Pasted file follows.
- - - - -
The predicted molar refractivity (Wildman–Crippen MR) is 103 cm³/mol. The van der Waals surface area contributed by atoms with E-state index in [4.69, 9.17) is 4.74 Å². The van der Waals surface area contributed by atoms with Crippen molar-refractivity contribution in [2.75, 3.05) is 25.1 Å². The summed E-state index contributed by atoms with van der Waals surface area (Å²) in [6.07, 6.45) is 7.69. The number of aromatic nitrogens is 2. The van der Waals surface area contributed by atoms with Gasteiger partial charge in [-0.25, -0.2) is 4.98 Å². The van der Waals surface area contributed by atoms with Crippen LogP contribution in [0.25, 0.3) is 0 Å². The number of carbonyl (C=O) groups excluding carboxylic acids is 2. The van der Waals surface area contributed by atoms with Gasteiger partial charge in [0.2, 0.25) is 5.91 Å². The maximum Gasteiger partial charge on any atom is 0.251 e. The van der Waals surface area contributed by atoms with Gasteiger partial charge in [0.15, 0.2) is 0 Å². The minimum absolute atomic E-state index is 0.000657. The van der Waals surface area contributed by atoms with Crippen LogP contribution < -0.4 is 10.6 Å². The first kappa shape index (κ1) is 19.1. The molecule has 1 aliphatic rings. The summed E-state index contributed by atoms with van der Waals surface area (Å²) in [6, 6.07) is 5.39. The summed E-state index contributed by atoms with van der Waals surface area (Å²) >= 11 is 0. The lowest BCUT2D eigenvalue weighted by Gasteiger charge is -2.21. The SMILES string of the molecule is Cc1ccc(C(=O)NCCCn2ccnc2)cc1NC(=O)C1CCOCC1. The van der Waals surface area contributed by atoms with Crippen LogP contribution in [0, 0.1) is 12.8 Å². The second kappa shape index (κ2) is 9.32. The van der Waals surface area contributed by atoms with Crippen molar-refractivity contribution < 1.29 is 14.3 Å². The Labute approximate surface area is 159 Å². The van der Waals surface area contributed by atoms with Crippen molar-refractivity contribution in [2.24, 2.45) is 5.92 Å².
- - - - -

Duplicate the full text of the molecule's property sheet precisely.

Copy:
The predicted molar refractivity (Wildman–Crippen MR) is 103 cm³/mol. The van der Waals surface area contributed by atoms with E-state index in [4.69, 9.17) is 4.74 Å². The van der Waals surface area contributed by atoms with Crippen molar-refractivity contribution in [2.75, 3.05) is 25.1 Å². The summed E-state index contributed by atoms with van der Waals surface area (Å²) in [6.07, 6.45) is 7.69. The number of aromatic nitrogens is 2. The van der Waals surface area contributed by atoms with Gasteiger partial charge in [-0.25, -0.2) is 4.98 Å². The van der Waals surface area contributed by atoms with Crippen LogP contribution in [0.25, 0.3) is 0 Å². The number of carbonyl (C=O) groups excluding carboxylic acids is 2. The van der Waals surface area contributed by atoms with Gasteiger partial charge in [0.2, 0.25) is 5.91 Å². The maximum Gasteiger partial charge on any atom is 0.251 e. The van der Waals surface area contributed by atoms with Gasteiger partial charge in [0.15, 0.2) is 0 Å². The minimum absolute atomic E-state index is 0.000657. The van der Waals surface area contributed by atoms with Crippen LogP contribution < -0.4 is 10.6 Å². The first kappa shape index (κ1) is 19.1. The molecule has 1 aliphatic rings. The summed E-state index contributed by atoms with van der Waals surface area (Å²) in [6, 6.07) is 5.39. The summed E-state index contributed by atoms with van der Waals surface area (Å²) >= 11 is 0. The lowest BCUT2D eigenvalue weighted by Gasteiger charge is -2.21. The SMILES string of the molecule is Cc1ccc(C(=O)NCCCn2ccnc2)cc1NC(=O)C1CCOCC1. The van der Waals surface area contributed by atoms with Crippen LogP contribution in [0, 0.1) is 12.8 Å². The second kappa shape index (κ2) is 9.32. The van der Waals surface area contributed by atoms with Crippen molar-refractivity contribution < 1.29 is 14.3 Å². The Labute approximate surface area is 159 Å². The van der Waals surface area contributed by atoms with Crippen molar-refractivity contribution in [2.24, 2.45) is 5.92 Å².